Genomic organization of the Ceratitis capitata tra gene. (A) The top line represents the genomic DNA encompassing the Cctra locus. The positions of exons in the Cctra mRNAs are shown above the line, with Ex1, Ex2 and Ex3 representing exons in common between the male and the female mRNAs, the blue boxes representing male-specific exons, the yellow box indicating a male-specific exon in the M1 mRNA, and the red box representing a male-specific exon included in the M2 mRNA. Numbered green ovals indicate TRA/TRA-2-binding sites (see B). Introns are represented by solid lines. Open boxes represent the ORF of the female-specific 1.6 kb long mRNA (Female F1) encoding the putative 429 amino acid TRA protein (see Fig. 3). Gray boxes indicate 5′ and 3′ untranslated regions. Arrows above the first line represent the positions of the oligonucleotides used in the RT-PCR experiments. The bar indicates the scale of the figure. (B) Sequence alignment of eight putative TRA/TRA-2 binding sites found in the Cctra genomic sequence (see A). Conserved positions between Ceratitis and Drosophila are indicated in bold.

Fig. 2.

Genomic organization of the Ceratitis capitata tra gene. (A) The top line represents the genomic DNA encompassing the Cctra locus. The positions of exons in the Cctra mRNAs are shown above the line, with Ex1, Ex2 and Ex3 representing exons in common between the male and the female mRNAs, the blue boxes representing male-specific exons, the yellow box indicating a male-specific exon in the M1 mRNA, and the red box representing a male-specific exon included in the M2 mRNA. Numbered green ovals indicate TRA/TRA-2-binding sites (see B). Introns are represented by solid lines. Open boxes represent the ORF of the female-specific 1.6 kb long mRNA (Female F1) encoding the putative 429 amino acid TRA protein (see Fig. 3). Gray boxes indicate 5′ and 3′ untranslated regions. Arrows above the first line represent the positions of the oligonucleotides used in the RT-PCR experiments. The bar indicates the scale of the figure. (B) Sequence alignment of eight putative TRA/TRA-2 binding sites found in the Cctra genomic sequence (see A). Conserved positions between Ceratitis and Drosophila are indicated in bold.

Fig. 3.

Multiple sequence alignment of TRA proteins. Ceratitis capitata (Cc), D. melanogaster (Dm), D. erecta (De), D. simulans (Ds), D. virilis (Dv) and D. hydei (Dh). Asterisks indicate amino acid identity in all species. Intron/exon boundaries are indicated by vertical arrows. Amino acid residues occurring in the conserved regions are indicated by capital letters.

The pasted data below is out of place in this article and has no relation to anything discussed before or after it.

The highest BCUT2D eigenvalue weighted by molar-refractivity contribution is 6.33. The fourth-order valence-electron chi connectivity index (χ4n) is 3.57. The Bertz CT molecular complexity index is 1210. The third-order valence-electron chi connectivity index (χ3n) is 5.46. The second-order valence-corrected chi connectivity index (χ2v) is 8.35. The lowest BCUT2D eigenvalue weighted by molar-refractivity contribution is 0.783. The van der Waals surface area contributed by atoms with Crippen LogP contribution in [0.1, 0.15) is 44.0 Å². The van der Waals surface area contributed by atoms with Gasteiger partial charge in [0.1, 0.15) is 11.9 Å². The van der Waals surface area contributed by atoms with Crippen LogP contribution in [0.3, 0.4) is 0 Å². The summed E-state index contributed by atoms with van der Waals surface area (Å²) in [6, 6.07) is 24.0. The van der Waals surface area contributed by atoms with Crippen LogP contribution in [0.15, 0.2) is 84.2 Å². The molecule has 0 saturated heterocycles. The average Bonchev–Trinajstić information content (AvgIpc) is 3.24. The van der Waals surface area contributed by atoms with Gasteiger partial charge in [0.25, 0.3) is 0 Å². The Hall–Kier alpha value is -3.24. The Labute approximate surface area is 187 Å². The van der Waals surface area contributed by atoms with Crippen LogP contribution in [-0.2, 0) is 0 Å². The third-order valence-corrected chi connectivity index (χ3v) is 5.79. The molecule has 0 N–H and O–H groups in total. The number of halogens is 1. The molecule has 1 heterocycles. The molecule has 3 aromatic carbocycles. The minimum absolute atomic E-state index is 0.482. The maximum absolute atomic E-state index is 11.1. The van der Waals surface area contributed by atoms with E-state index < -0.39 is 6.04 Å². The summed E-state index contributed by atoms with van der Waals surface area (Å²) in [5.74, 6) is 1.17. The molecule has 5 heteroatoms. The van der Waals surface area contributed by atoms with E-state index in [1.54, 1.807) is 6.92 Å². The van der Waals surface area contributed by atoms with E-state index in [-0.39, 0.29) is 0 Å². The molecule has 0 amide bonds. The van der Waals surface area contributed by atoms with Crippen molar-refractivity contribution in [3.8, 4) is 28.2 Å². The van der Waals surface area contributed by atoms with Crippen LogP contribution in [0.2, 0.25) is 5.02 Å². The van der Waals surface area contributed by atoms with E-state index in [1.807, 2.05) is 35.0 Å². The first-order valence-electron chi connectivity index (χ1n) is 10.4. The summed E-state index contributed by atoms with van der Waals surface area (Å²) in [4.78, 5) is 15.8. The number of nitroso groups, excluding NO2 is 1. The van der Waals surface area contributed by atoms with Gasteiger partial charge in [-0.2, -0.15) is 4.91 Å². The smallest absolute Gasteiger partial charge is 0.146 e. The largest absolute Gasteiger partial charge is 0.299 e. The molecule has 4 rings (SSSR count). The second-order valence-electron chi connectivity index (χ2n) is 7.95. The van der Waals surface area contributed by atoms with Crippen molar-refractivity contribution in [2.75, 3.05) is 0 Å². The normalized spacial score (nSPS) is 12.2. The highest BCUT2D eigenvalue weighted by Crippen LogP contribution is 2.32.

Fig. 3.

Multiple sequence alignment of TRA proteins. Ceratitis capitata (Cc), D. melanogaster (Dm), D. erecta (De), D. simulans (Ds), D. virilis (Dv) and D. hydei (Dh). Asterisks indicate amino acid identity in all species. Intron/exon boundaries are indicated by vertical arrows. Amino acid residues occurring in the conserved regions are indicated by capital letters.

Fig. 4.

Phenotypic analysis of RNAi intersexes. (A) Wild-type female has long pigmented bristles on the femur pointing towards the coxa of the foreleg (arrow in E) and the ovopositor (A,I). (B) Wild-type male exhibits two spatulated bristles on the head (B), a row of non-pigmented bristles on the ventral part of the femur towards the coxa of the foreleg, short pigmented bristles grouped on the dorsal part of the femur (arrow in F) close to the coxa of the foreleg (F) and male genitalia (B,O). (C,D) Intersexes obtained by dsRNA injection into the anterior pole of the embryos exhibit male-specific spatulated bristles on the head (arrow in C), male-specific bristles (upper arrow in H) and female-specific bristles (arrow in G; lower arrow in H) mixed together on the femur of the foreleg (G,H) and female genitalia (C,D). Some intersexes show various degrees of abnormal gonadal development exhibiting bent (arrow in D), deformed (L-N) or completely absent (arrow in P) genitalia. Scale bar in D applies at A-D; scale bar in H applies to E-H; scale bar in I applies to I; scale bar in L applies to L; and scale bar in P applies to M-P.

Fig. 4.